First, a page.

4. I didn't give up on my recording myself speaking for one minute(I had posted several up here last year), I just found a better avenue for it! I found a tutor who sends me a question on WeChat every morning and I send her back an audio message (approx 1 minute in length) of my response. She then sends me corrections. I pay her 30 kuai a week for this. Today was the 50th answer. Sometimes her questions are above my level, but I find a way to answer. An example question: "家庭和事业哪一个让你更乐于投入时间和精力?“ I have found this very useful on several levels: I learn some new vocabulary, I think of an answer in Chinese, I have become more comfortable recording audio messages. Sometimes I pose the question to Chinese friends and get their responses.
    4 points
  5. I actually passed LOL Here is an extensive write-up https://www.chinese-forums.com/forums/topic/61317-my-month-long-hsk-0-to-3-challenge-experience/
    3 points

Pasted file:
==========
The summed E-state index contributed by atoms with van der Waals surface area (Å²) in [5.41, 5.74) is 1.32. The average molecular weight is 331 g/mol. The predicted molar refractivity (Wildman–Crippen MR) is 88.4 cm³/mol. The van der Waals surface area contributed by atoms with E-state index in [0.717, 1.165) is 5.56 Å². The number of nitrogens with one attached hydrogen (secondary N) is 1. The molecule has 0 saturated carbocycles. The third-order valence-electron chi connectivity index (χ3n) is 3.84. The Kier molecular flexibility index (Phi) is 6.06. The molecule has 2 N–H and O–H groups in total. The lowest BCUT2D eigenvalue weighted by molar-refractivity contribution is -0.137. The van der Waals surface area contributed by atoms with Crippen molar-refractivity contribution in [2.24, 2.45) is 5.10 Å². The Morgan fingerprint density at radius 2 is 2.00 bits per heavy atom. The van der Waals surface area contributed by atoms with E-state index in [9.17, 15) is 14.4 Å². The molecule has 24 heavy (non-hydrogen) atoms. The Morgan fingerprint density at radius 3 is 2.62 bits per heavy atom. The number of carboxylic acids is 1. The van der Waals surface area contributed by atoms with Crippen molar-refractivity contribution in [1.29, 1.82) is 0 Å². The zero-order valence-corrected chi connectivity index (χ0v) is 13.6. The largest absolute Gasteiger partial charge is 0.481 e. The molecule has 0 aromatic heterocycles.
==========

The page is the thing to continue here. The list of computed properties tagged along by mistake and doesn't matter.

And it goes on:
6. Shockingly, I've somehow been on this forum for more than a decade and have posted more than 1,400 times. I decided to take a stroll down memory lane and review everything I've posted that got a like. And in the process, assemble a list of my favorite posts, because it's clear that I love making lists. Grand Comic Reading Project Japanese Shows with Chinese Subtitles Video game reviews Review of 逆转裁判 Review of LostWinds Chinese Game Review: Sloane and McHale's Mysterious Story 2 斯隆与马克海尔的谜之物语2 Chinese Game Review: Professor Layton and the Curious Village 雷顿教授与不可思议的小镇 Challenge! Your! Chinese! Experiences and ideas for running Chinese meetups overseas My replies in 問我anything with feihong My response to Dragon Boat in Shenyang? Chinese webtoons Chinese Webtoon Portals Webcomic recommendations? Awesome Chinese Webcomics Bilingual Webcomics Some thoughts on paid Chinese webtoons Grand Chinese Lyrics Project A workflow for amateur translators Big Band (乐队的夏天) and the history of Chinese rock'n'roll What are the best things you read in 2020? Playlists 健身歌单 Workout playlist Best Songs of 2020 playlist What are the best things you listened to in 2020? First impressions of the Bilibili Manhua app What are the best things you read in 2020? My response to Chinese Music Discovery: How to build up your own Chinese Music Library Clubhouse is a killer app for practicing your Mandarin listening skills I found several somewhat random posts that I've pretty much forgotten about, but reflect some weird interest or opinion of mine at the time I wrote them. 非常了得 Chinese Dating Show 非诚勿扰 Twenty Questions #1 三国杀 and other party games Grand Movie Project Did you study Chinese in Chicago? My very bad prediction about the Trump presidency in Trump- what to make of it